Who is Caroline Criado-Perez
Caroline Criado Perez is a writer, broadcaster and award-winning feminist campaigner.
Caroline followed her passions of opera singing and then attended the University of Oxford as a mature student in 2012 to study English Literature and Language. Here, Caroline studied gender and language which led her to explore feminism.
Caroline’s most notable campaigns include getting Jane Austin on the Bank of England banknotes, forcing Twitter to revise its procedures for dealing with abuse and campaigning for a statue of Millicent Fawcett in Parliament Square.
In 2012 Caroline founded the website, ‘The Women’s Room’ with the aim of increasing female expert and professional representation within media. Providing women with a collective voice and questioning what knowledge is valued in society and why.
In 2013, Caroline was the winning recipient of the Liberty Human Rights Campaigner of the Year Award and in 2015 was awarded an OBE in the Queen’s Birthday Honours List.
What’s the book about?
The book deconstructs reality, ‘exposing the data bias in a world designed for men’. Caroline has collected a remarkable range of case studies, stories and new research illustrating the concealed ways women are forgotten and the resulting impact on health and wellbeing. Caroline reveals that when in a car accident, women are 47% more likely to be seriously injured all because the cars have been designed using crash-test dummies based on the average male. Even heart attacks in women can look very different to the symptoms often publicised, which are based on the effects of a heart attack on men. And that’s just the start.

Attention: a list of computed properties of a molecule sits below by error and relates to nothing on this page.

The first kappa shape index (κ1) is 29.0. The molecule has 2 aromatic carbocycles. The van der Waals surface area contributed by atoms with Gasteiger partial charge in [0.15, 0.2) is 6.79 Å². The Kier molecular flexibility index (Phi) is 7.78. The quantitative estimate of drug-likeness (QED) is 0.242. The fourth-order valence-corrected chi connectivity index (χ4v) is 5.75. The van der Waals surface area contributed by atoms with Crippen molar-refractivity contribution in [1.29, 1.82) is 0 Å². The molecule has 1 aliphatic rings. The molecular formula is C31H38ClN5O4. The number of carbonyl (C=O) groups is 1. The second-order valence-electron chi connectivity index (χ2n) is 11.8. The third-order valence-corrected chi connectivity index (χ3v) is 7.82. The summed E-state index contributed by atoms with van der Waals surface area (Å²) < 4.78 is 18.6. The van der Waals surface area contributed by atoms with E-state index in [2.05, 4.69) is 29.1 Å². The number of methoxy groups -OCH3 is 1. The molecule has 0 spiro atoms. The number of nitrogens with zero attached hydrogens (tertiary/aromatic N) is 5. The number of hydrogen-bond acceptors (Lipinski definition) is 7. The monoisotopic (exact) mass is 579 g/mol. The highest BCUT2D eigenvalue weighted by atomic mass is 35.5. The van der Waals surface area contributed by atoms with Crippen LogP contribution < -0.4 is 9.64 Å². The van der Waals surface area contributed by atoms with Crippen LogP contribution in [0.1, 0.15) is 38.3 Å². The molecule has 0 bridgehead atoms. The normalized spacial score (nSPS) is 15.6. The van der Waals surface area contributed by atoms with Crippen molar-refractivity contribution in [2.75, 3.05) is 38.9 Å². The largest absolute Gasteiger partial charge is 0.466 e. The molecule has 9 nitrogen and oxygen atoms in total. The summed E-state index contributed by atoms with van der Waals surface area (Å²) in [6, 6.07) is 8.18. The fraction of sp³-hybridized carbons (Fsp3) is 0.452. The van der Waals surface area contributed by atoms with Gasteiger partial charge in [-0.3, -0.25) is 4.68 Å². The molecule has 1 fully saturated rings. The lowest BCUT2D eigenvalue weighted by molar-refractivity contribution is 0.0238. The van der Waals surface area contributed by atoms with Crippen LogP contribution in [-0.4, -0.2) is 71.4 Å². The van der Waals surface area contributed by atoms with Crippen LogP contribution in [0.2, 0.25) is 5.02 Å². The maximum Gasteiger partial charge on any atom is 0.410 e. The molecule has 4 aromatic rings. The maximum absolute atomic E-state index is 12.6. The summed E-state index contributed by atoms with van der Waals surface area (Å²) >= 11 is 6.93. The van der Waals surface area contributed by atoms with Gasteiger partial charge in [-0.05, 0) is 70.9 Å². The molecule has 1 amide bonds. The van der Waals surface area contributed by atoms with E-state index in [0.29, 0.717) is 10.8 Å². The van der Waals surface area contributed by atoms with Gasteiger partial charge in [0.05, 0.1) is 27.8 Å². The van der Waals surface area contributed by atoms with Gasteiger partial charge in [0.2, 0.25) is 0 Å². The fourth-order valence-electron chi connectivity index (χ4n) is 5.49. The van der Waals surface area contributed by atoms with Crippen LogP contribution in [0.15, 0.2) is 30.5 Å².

The book shines a light on the gender data gap, the gap in our knowledge that is at the root of systemic discrimination against women, creating an invisible bias. The book is a call for change exposing this gap in knowledge which is a powerful tool to understand the system and how to change it.
“I wrote it because I want things to change. And I have heard from men who have read it and said they have understood for the first time what feminism means; that is so satisfying.”
Who should read it?
If you want to learn about what we don’t know and why we don’t know it. If you are curious and concerned it’s a stimulating and scholarly read!